David Pogue writes an excellent Tech Blog for the New York Times. Recently he Posted an item entitled “Tech Tips for The Basic Computer User” that contains a wealth of helpful information. Many of the Tips are useful on both Windows PCs and Macs.
Below is David’s Blog Post with some of his Tech Tips. I will add more of his Tips in future postings here on the Htstechtips blog. From David Pogue:
“Last week, I wrote an entry on my blog that began like this:
“One of these days, I’m going to write a book called, ‘The Basics.’ It’s going to be a compendium of the essential tech bits that you just assume everyone knows–but you’re wrong.
“(I’ll never forget watching a book editor at a publishing house painstakingly drag across a word in a word processor to select it. After 10 minutes of this, I couldn’t stand it. ‘Why don’t you just double-click the word?’ She had no clue you could do that!)”
Many readers chimed in with other “basics” that they assumed every computer user knew–but soon discovered that what’s common knowledge isn’t the same as universal knowledge…
I’m sure the basics could fill a book, but here are a few to get you started. All of these are things that certain friends, family or coworkers, over the years, did *not* know. Clip, save and pass along to…well, you know who they are.
* You can double-click a word to highlight it in any document, e-mail or Web page.
* When you get an e-mail message from eBay or your bank, claiming that you have an account problem or a question from a buyer, it’s probably a “phishing scam” intended to trick you into typing your password. Don’t click the link in the message. If in doubt, go into your browser and type “www.ebay.com” (or whatever) manually.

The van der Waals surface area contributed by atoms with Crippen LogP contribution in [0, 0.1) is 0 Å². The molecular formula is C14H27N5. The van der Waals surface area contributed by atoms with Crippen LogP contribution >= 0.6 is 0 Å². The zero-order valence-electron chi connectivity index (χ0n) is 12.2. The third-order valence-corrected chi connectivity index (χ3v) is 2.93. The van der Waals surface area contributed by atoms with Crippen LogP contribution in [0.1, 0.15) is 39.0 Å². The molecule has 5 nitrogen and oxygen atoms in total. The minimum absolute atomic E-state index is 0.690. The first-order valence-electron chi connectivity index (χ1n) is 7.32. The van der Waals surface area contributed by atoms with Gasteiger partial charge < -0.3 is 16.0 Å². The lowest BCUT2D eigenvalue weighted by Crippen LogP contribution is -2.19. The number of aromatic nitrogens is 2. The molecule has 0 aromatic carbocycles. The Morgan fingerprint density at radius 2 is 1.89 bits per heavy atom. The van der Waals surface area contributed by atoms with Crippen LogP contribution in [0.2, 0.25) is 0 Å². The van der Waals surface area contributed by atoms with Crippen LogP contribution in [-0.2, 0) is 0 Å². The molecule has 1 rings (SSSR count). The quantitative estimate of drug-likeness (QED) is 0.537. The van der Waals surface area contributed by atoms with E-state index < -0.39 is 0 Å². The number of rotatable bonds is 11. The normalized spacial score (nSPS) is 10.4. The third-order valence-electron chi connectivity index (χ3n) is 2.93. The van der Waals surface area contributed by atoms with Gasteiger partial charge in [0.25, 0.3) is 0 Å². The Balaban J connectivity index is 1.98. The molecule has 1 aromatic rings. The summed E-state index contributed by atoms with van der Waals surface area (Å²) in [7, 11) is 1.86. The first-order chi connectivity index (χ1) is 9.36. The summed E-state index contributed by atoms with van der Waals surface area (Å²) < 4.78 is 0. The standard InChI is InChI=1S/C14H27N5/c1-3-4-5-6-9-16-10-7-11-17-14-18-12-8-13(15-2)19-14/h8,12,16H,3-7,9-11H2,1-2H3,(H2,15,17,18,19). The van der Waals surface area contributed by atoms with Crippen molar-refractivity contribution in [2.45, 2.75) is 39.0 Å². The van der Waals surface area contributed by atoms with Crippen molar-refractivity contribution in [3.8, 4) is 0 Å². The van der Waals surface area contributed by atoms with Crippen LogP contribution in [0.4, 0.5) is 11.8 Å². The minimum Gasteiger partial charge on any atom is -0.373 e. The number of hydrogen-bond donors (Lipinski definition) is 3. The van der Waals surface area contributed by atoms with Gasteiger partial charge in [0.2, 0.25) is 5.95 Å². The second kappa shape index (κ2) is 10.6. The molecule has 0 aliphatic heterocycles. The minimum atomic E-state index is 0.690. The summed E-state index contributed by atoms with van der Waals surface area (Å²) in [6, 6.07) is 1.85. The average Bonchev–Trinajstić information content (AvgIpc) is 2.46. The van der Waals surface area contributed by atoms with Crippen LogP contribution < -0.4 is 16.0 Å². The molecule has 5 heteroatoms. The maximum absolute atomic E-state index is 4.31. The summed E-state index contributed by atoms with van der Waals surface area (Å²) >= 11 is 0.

* Nobody, but nobody, is going to give you half of $80 million to help them liberate the funds of a deceased millionaire…from Nigeria or anywhere else.
* You can hide all windows, revealing only what’s on the computer desktop, with one keystroke: hit the Windows key and “D” simultaneously in Windows, or press F11 on Macs (on recent Mac laptops, Command+F3; Command is the key with the cloverleaf logo). That’s great when you want examine or delete something you’ve just downloaded to the desktop, for example. Press the keystroke again to return to what you were doing.
* You can enlarge the text on any Web page. In Windows, press Ctrl and the plus or minus keys (for bigger or smaller fonts); on the Mac, it’s the Command key and plus or minus.
* You can also enlarge the entire Web page or document by pressing the Control key as you turn the wheel on top of your mouse. On the Mac, this enlarges the entire screen image.
* The number of megapixels does not determine a camera’s picture quality; that’s a marketing myth. The sensor size is far more important. (Use Google to find it. For example, search for “sensor size Nikon D90.”)
* On most cellphones, press the Send key to open up a list of recent calls. Instead of manually dialing, you can return a call by highlighting one of these calls and pressing Send again.
* When someone sends you some shocking e-mail and suggests that you pass it on, don’t. At least not until you’ve first confirmed its truth at snopes.com, the Internet’s authority on e-mailed myths. This includes get-rich schemes, Microsoft/AOL cash giveaways, and–especially lately–nutty scare-tactic messages about our Presidential candidates.
* You can tap the Space bar to scroll down on a Web page one screenful. Add the Shift key to scroll back up.
* When you’re filling in the boxes on a Web page (like City, State, Zip), you can press the Tab key to jump from box to box, rather than clicking. Add the Shift key to jump through the boxes backwards.”
Click here for Part II of David’s Tips ? For some helpful tips with using Google see the Post: 7 Google Tips to Increase Your Searching Productivity.
You can read the entire post in his NY Times Blog Here. If you jump to his blog be sure to check out some of the Comments at the bottom as readers have posted a number of other Tips.